kids talking in class with teacher observing

    In the Second Step Elementary and Second Step Middle School digital programs, each unit ends with a performance task. These formative assessments are fun, engaging activities that allow students to demonstrate their learning from that unit and give educators an opportunity to monitor progress toward SEL goals.

    However, if your goal is to assess students’ social-emotional competencies, consider the assessments below. These all can be used for needs, formative, and summative assessments. As you review these options, remember that SEL competency assessments are a snapshot of one point in time in a lifelong journey.

    dessa logo

    Aperture’s DESSA-SSE (Second Step Edition) is an online version of the well-known Devereux Student Strengths Assessment (DESSA). It has been customized for Second Step Elementary to score and track changes in social-emotional competencies quickly and easily.
    Please note that the DESSA-SSE is intended for use with only Second Step Elementary classroom kits and not Second Step Elementary digital program.

    • Provider: Aperture
    • Target: K–5
    • Format: Online
    • Reports: On-demand for teachers
    • Time Per Student: 3–5 Minutes
    • Goals: Needs Assessment, Formative Assessment, Summative Assessment
    Panorama Education

    Panorama Education’s SEL measurement platform aligns well with the Second Step® family of programs. Customizable reports make it easy to analyze data by subgroups—such as race or ethnicity, gender, and Title I status—at the individual, class, grade, school, and district levels. Teacher surveys can be used for PreK–Grade 8. Student self-reports are available for Grades 3–8.

    • Provider: Panorama Education
    • Target: PreK–8 (teachers); Grades 3–5 (students)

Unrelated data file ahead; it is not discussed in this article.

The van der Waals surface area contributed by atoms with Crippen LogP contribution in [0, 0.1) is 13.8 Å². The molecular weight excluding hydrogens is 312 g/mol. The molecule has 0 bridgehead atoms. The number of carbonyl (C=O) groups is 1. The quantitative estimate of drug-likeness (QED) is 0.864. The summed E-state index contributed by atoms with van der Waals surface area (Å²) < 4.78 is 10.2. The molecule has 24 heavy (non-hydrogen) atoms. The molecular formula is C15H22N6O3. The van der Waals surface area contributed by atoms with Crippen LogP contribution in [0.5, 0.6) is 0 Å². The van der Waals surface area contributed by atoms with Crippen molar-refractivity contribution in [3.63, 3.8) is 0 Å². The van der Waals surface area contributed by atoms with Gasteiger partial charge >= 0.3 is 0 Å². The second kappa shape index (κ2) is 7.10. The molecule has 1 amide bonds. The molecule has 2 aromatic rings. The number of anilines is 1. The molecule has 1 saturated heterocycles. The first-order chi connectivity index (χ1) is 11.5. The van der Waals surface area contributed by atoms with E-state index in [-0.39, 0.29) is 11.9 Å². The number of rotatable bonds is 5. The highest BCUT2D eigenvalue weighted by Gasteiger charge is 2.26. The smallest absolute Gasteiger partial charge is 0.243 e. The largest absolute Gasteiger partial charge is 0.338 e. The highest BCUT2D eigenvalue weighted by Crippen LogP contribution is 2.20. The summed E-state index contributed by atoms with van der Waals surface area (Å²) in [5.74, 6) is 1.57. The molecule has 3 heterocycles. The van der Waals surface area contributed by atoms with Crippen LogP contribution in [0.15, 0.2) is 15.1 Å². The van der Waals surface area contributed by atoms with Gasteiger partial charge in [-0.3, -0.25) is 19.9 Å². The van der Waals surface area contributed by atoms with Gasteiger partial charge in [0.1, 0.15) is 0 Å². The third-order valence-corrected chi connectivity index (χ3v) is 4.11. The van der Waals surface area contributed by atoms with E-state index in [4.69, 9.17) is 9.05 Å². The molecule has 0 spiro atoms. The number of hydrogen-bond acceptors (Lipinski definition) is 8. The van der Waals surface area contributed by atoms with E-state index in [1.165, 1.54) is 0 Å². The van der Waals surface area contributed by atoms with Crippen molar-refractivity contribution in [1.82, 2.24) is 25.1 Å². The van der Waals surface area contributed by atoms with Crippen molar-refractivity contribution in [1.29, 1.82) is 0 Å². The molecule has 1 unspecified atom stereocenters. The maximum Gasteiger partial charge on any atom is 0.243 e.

• Format: Online
    • Reports: On-demand for teachers and students
    • Time Per Student: Varies; typically 15–30 minutes
    • Goals: Needs Assessment, Formative Assessment, Summative Assessment
    SDQ logo

    Developed by psychiatrist Robert N. Goodman, the Strengths and Difficulties Questionnaire (SDQ) is a behavioral screening questionnaire that can be completed by teachers or parents for younger children and by self-report for students 11 years and older. Several versions are available, of different lengths and for different ages, to meet the needs of researchers, clinicians, and educators.

    • Provider: Youth in Mind
    • Target: Ages 2–17
    • Format: Paper
    • Reports: For teachers and students
    • Time Per Student: 3–10 minutes
    • Goals: Needs Assessment, Formative Assessment, Summative Assessment
    Devereux Center

    Devereux Center for Resilient Children develops a variety of strength-based assessments and resources. Its Devereux Early Childhood Assessment (DECA) Preschool Program, Second Edition, used in conjunction with Second Step® Early Learning, is a highly effective way to assess, build, and strengthen social-emotional skills, protective factors, and resilience in children ages 3–5.

    • Provider: Devereux
    • Target: PreK
    • Format: Online and paper
    • Reports: On-demand for teachers
    • Time Per Student: 5–10 minutes
    • Goals: Needs Assessment, Formative Assessment, Summative Assessment
    SELweb

    Developed by xSEL Labs, SELweb is a web-based system designed to assess key social-emotional skills that are associated with success in school and life and that are the targets of evidence-based social-emotional learning programs. SELweb directly assesses children’s understanding of others’ emotions and perspectives, their social problem-solving skills, and their self-control.